The Loeb Fellowship at the Harvard Graduate School of Design is pleased to announce the incoming class of 2018. Each year the Fellowship selects a group of exceptional midcareer practitioners whose work has influenced the built and natural environment, for a year of independent study at Harvard. The 2018 Loeb Fellows are concerned with urbanization in the global south, public art as a tool for community engagement, the changing nature of humanitarian crisis response, large scale housing response for poor rural and urban communities, the politics and place of border communities and urban farming. They are leaders in the increasingly important question of how the shaping of our environment can be a vehicle for achieving positive social outcomes.
Introducing the New Loeb Fellows
Trained as an architect and engineer, Samuel Bonnet is head of construction for the International Committee of the Red Cross in Geneva, where he has established a practice with tools and standards used worldwide. He has overseen significant projects in more than 20 countries around the world, responding to increasingly urban-based, episodic, and protracted crises. Bonnet anticipates using the resources of the Loeb Fellowship to explore new construction and economic models that can contribute to the redefinition of the humanitarian system in ways that will foster inclusion, generate revenue, and empower local economies.
Andrew Freear, originally from Yorkshire, England, lives in a small rural community in West Alabama, where for nearly two decades he has directed Auburn University’s Rural Studio, which defies traditions about the education and role of architects. His architecture students have designed and built over 70 community buildings and landscape projects for under-resourced local towns and nonprofit organizations. Since 2006 they have explored 22 housing prototypes for the 20K Home initiative: an alternative to the trailer home as the rural dwelling. Freear welcomes the Loeb Fellowship to test ideas that will advance his commitment to the resilience of rural communities.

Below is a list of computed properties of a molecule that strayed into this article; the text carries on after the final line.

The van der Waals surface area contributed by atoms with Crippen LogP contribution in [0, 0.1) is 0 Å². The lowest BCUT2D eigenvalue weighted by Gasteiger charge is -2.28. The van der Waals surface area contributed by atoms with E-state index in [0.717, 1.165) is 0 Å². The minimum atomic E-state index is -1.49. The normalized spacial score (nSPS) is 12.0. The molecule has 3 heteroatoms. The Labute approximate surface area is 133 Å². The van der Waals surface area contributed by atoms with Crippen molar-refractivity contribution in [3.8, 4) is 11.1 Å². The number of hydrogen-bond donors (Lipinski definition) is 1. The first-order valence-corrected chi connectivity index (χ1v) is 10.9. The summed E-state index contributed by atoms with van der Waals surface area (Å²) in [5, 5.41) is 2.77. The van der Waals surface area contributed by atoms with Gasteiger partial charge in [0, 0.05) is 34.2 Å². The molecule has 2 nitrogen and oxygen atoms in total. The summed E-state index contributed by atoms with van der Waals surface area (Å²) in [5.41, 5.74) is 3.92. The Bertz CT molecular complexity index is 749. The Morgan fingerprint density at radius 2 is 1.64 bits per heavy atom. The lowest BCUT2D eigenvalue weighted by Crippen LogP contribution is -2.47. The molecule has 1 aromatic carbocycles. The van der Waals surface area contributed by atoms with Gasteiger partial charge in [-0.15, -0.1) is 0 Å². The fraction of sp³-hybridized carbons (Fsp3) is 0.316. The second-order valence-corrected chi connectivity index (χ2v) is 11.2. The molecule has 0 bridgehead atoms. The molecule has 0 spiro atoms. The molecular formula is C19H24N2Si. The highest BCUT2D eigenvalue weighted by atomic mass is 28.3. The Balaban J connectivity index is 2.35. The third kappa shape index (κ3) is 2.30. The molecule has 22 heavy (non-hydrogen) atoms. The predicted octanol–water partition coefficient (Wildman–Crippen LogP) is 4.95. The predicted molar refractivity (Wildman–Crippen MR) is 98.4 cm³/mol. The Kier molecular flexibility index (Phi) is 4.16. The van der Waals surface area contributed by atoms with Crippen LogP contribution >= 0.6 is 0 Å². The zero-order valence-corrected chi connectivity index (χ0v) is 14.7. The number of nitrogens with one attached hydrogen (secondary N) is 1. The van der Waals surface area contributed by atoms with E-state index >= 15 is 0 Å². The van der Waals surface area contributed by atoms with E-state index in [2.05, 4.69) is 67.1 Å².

Johanna Gilligan is reimagining the role young adults can play in transforming our food system, and as founder and director of Grow Dat Youth Farm, she has created the largest urban farm in New Orleans. Each year, 60 young adults practice perseverance, accountability, and leadership by learning about food production and land stewardship and growing 10 tons of food. In the coming year Gilligan will have the opportunity to explore how to broaden the approach and impact of the foundation Grow Dat has established to improve the engagement and education of young adults.
Matthew Mazzotta creates public art at the intersection with activism, architecture, design, ethnography, and community building. His community-specific projects integrate civic participation and social engagement into the built environment to reveal the intimate, radical, and meaningful exchanges in the spaces people move through and live in. During his Loeb year he will develop a Social Practice Research Lab that can analyze precedents and strategies in creating community-specific public works, as well as ethical issues related to gentrification, equity, changes in social dynamics, cultural erasure, and loss of authenticity.